(Hohn and Hellermann) Theriot, Stoermer and Håkasson 1998 Category: Centric
BASIONYM: Stephanodiscus invisitatus Hohn and Hellerman 1963
Valves are discoid, with a flat valve face. Striae are fine and punctate. Striae are radiate, bundled into fascicles and uniseriate in the center becoming biseriate near the margin. Fascicles originate from a central annulus and number 15-16 in 10 µm (based on chord count), 12-15 based on circumferential density. Fascicles are branching in some specimens. Areolae are fine, occurring 16-17 in 10 µm, and are visible only in larger specimens. Short, spatulate spines are present near the margin on every interfasicle. Usually one central fultoportula is present, but occasionally two fultoportulae are present.
The location of the fultoportulae is variable, according to Houk et al. (2014) and may be located anywhere from near the central annulus to near the valve margin.
Basionym: Stephanodiscus invisitatus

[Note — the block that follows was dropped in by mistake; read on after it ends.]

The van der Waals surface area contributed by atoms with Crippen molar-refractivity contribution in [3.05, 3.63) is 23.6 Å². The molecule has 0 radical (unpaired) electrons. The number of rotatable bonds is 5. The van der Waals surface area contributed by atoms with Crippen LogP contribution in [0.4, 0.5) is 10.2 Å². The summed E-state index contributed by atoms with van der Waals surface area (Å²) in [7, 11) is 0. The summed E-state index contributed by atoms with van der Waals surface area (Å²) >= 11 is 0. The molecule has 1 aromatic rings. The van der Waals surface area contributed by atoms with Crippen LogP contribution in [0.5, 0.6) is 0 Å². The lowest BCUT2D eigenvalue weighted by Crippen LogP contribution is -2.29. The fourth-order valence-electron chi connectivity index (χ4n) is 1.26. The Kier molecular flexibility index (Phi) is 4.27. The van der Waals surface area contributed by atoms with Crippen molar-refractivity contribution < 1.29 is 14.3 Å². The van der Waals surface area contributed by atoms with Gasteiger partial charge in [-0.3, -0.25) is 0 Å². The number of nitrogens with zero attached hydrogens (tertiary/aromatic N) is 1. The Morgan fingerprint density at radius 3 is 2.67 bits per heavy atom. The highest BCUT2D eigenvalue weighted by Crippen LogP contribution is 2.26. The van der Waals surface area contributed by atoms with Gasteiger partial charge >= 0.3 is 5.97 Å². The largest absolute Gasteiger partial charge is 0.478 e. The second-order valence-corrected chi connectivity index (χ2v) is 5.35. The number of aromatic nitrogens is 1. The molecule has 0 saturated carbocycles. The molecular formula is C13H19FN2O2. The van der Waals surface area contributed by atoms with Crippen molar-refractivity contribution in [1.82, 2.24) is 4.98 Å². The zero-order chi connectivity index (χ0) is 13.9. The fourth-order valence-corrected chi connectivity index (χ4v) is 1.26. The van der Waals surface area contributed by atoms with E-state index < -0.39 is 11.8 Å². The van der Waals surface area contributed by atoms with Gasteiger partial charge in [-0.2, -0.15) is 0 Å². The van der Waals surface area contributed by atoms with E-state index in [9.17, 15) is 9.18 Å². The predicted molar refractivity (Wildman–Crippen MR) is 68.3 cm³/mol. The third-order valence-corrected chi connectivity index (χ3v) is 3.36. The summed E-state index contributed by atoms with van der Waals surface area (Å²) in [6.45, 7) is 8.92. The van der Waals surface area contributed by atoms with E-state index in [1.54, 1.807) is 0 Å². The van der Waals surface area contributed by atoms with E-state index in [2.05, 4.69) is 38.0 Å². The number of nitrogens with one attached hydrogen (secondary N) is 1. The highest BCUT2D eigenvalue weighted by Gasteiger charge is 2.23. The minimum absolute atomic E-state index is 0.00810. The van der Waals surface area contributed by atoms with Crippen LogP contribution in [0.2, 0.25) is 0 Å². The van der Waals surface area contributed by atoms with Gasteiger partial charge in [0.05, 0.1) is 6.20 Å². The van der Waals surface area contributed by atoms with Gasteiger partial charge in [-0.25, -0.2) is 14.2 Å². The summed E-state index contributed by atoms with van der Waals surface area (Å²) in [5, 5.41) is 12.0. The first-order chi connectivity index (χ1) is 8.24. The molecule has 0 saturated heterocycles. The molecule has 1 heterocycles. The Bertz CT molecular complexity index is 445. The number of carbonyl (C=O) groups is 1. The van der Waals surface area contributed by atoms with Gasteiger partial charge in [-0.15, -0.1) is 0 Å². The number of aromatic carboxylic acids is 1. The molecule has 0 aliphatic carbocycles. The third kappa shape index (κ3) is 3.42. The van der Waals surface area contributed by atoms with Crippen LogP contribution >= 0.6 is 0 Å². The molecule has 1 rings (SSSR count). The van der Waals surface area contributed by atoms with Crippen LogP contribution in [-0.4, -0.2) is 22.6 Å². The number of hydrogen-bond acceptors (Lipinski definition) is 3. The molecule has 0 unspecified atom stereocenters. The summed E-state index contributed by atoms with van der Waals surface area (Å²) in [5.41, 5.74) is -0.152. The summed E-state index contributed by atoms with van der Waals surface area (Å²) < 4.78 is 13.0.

Author: Hohn and Hellerman 1963
Diameter: 9.2-11.4 µm
Rows of areolae in 10 µm: 16
Valves circular, diameter 9.2-11.4 µ; striae finely punctate, 16/10 µ; short submarginal recurved spines in indistinct hyaline interspaces; center of valve finely punctate, irregular.
Cite This Page:
Burge, D., and Edlund, M. (2015). Cyclostephanos invisitatus. In Diatoms of the United States. Retrieved March 25, 2017, from http://westerndiatoms.colorado.edu/taxa/species/cyclostephanos_invisitatus
Species: Cyclostephanos invisitatus
Reviewer: Kalina Manoylov
Edlund, M.B., Engstrom, D.R., Triplett, L.D., Lafrancois, B.M. and Leavitt, P.R. (2009). Twentieth century eutrophication of the St. Croix River (Minnesota-Wisconsin, USA) reconstructed from the sediments of its natural impoundment. Journal of Paleolimnology 41(4): 641-657. 10.1007/s10933-008-9296-1
Hohn, M.H. and Hellerman, J. (1963). The taxonomy and structure of diatom populations from three Eastern North American rivers using three sampling methods. Transactions of the American Microscopical Society 82(3):250-329.